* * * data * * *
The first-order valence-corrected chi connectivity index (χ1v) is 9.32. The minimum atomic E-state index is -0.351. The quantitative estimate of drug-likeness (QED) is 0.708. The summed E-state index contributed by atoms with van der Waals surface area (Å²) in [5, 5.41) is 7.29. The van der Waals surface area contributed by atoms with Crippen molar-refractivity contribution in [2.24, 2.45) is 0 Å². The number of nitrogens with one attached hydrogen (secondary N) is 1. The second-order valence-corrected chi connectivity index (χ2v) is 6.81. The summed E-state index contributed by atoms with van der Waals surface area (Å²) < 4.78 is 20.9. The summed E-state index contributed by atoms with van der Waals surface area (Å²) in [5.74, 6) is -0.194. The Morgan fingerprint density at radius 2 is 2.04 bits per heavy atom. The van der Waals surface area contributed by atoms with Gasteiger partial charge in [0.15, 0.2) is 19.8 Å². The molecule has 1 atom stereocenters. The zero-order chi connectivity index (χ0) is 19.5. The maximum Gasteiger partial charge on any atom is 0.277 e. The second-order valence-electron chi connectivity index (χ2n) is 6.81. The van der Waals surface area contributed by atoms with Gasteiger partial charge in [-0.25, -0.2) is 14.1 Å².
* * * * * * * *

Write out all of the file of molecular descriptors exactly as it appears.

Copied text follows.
The first-order valence-corrected chi connectivity index (χ1v) is 9.32. The minimum atomic E-state index is -0.351. The quantitative estimate of drug-likeness (QED) is 0.708. The summed E-state index contributed by atoms with van der Waals surface area (Å²) in [5, 5.41) is 7.29. The van der Waals surface area contributed by atoms with Crippen molar-refractivity contribution in [2.24, 2.45) is 0 Å². The number of nitrogens with one attached hydrogen (secondary N) is 1. The second-order valence-corrected chi connectivity index (χ2v) is 6.81. The summed E-state index contributed by atoms with van der Waals surface area (Å²) < 4.78 is 20.9. The summed E-state index contributed by atoms with van der Waals surface area (Å²) in [5.74, 6) is -0.194. The Morgan fingerprint density at radius 2 is 2.04 bits per heavy atom. The van der Waals surface area contributed by atoms with Gasteiger partial charge in [0.15, 0.2) is 19.8 Å². The molecule has 1 atom stereocenters. The zero-order chi connectivity index (χ0) is 19.5. The maximum Gasteiger partial charge on any atom is 0.277 e. The second-order valence-electron chi connectivity index (χ2n) is 6.81. The van der Waals surface area contributed by atoms with Gasteiger partial charge in [-0.25, -0.2) is 14.1 Å².